Lesley Patterson

Gluten and the Effects on Physical Performance

A dialogue with world champion triathlete Lesley Paterson

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Over the last several years, a number of world class athletes have reported a significant improvement in their endurance and physical performance after beginning a gluten-free diet. Some recognizable names include tennis player Novak Djokovic, Olympic gold medal swimmer Dana Vollmer, and top ranked pole vaulter Jenn Suhr. I had the unique opportunity to speak with Lesley Paterson, a professional triathlete and two-time XTERRA Offroad Triathlon World Champion, about how going gluten-free affected her performance and how it has attributed to her success. First, though, let’s take a quick look at how gluten affects the body and, more specifically, physical performance.

The Science
The beneficial effects of eliminating gluten to improve physical performance are not incidental. There are three main mechanisms which help to explain the “why.”

The first mechanism occurs during the digestion of gluten protein when small gluten peptides, known as exorphins, are produced. When exorphins penetrate through the blood-brain barrier and interact with brain nerve cells, they behave much like narcotics and result in attention deficit, fatigue, mood swings, and miscommunication between your brain and muscles. The production of exorphins upon gluten consumption does not depend upon a person’s genetic makeup. It happens to everyone. Therefore, any person can improve his/her performance through avoiding gluten.

The second mechanism is based on the fact that gluten can initiate a cascade of inflammatory reactions leading to joint and muscle pain, joint stiffness, swelling, chronic fatigue, and muscle weakness. This ailment process is mediated through interactions of gluten peptides with specific receptors on immune cells, HLA DQ2.5 and HLA DQ8.1. Since the presence
of HLA DQ2.5 and HLA DQ8.1 is genetically mediated, this mechanism takes place predominantly in individuals carrying the corresponding genes.
The third mechanism is gluten-attributed malabsorption of vitamins, minerals, and other vital nutrients. Malabsorption can result in significant impairment of muscle performance and contribute to muscle fatigue and weakness.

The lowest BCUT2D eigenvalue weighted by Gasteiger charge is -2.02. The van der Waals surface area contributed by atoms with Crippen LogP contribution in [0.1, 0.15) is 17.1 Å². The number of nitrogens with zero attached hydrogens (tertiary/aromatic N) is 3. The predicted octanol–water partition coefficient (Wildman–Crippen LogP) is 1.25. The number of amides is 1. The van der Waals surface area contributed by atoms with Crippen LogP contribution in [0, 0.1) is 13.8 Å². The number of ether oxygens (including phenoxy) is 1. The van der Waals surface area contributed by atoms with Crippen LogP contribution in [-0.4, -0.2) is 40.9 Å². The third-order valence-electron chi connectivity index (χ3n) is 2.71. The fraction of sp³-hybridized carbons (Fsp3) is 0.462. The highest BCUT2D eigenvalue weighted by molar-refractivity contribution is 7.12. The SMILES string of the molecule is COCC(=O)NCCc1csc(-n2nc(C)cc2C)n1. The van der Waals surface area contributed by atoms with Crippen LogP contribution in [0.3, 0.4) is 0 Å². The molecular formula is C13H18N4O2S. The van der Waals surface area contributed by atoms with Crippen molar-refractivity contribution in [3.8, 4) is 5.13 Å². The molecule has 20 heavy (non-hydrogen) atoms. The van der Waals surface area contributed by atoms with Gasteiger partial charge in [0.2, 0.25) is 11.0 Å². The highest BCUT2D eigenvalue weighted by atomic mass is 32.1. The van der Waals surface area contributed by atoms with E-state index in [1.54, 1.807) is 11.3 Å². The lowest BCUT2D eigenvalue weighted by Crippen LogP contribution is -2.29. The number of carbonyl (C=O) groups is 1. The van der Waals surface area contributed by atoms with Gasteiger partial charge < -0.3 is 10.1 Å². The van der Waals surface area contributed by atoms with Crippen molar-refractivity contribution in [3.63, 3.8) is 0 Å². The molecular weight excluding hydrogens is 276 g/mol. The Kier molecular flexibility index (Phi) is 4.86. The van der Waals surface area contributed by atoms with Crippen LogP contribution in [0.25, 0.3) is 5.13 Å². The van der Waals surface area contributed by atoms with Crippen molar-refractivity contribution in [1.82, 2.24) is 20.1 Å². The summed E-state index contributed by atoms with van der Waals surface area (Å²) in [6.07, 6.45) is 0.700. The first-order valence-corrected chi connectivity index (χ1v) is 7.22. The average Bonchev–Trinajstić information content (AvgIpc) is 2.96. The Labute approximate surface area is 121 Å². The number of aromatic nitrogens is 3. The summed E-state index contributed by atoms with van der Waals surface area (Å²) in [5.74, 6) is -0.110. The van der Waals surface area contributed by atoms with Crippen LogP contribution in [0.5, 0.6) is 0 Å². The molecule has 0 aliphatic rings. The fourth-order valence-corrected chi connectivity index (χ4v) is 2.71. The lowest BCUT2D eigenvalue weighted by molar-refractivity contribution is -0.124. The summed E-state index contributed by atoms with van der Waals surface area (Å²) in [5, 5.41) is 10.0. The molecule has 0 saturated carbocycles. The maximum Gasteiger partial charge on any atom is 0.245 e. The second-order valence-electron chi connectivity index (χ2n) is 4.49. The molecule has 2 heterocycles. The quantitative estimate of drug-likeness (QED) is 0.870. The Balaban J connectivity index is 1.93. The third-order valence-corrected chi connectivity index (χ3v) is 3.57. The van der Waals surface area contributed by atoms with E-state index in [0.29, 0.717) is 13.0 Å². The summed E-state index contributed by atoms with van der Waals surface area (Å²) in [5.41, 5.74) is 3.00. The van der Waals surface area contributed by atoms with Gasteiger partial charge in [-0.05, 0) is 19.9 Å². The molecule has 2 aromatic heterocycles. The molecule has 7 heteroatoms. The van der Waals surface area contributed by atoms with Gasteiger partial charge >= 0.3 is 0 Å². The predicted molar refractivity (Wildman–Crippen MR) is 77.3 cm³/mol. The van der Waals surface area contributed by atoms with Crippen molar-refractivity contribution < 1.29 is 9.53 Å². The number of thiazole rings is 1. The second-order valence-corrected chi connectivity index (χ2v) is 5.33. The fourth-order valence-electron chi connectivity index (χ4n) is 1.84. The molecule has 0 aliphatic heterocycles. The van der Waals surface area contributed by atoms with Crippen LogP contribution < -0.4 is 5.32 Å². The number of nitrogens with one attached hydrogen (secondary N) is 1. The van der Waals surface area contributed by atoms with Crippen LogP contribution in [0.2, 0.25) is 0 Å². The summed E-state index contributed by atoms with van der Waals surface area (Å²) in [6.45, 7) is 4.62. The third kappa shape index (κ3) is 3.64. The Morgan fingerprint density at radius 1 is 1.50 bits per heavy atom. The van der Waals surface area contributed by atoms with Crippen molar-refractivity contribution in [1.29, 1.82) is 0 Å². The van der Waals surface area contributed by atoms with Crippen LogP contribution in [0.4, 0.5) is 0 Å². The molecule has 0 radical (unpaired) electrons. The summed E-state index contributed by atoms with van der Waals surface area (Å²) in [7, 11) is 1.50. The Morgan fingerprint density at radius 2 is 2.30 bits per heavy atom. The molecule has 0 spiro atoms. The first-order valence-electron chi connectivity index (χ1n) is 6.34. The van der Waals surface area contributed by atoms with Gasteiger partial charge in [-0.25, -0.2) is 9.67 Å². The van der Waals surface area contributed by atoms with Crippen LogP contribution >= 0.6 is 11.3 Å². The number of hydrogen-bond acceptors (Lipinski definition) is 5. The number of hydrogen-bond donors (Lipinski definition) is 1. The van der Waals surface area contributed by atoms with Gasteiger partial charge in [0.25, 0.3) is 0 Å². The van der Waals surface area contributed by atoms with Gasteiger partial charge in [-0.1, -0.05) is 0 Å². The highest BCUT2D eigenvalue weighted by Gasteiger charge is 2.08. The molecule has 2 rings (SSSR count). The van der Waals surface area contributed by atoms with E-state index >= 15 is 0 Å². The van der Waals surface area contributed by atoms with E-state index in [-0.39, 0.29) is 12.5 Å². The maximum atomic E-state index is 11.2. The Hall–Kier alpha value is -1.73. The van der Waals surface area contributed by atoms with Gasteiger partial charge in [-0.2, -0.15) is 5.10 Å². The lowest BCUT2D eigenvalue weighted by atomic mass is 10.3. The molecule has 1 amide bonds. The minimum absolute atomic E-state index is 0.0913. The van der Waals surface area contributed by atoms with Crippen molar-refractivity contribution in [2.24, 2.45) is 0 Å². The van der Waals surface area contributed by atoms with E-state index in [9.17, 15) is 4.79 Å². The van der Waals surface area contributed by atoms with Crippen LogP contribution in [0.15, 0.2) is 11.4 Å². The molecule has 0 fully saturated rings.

Dr. Shikhman: Given these mechanisms, did you experience any of these symptoms prior to going gluten free?

Lesley Paterson: I had major malabsorption problems. Because I put my body through such a physically demanding schedule, my iron and B12 levels were really low. I had major chronic fatigue, muscle soreness, and flu-like symptoms. My brain fog was super frustrating! My brain just wasn’t sharp. I couldn’t recall words and names. It felt like I was living in a haze…I just didn’t feel right.

Dr. S: And how did your body respond after eliminating gluten?

LP: I went cold turkey and followed a strict gluten-free diet. You have to; you can’t be gluten-free when you want to be. But the rewards are completely worth it. My energy level responded immediately. Within two months I noticeably felt better: my fatigue eased, I was thinkin more clearly, I was able to push myself more. I was feeling back to my old self. I also believe the longer you are on the diet, you progressively get better. I’ve been on the diet for 14 months now and I’m firing on all cylinders. It has had a profound effect on my mind and body. It has allowed my body to function at a higher level, I can perform better for longer stretches, and I’m just feeling good in general.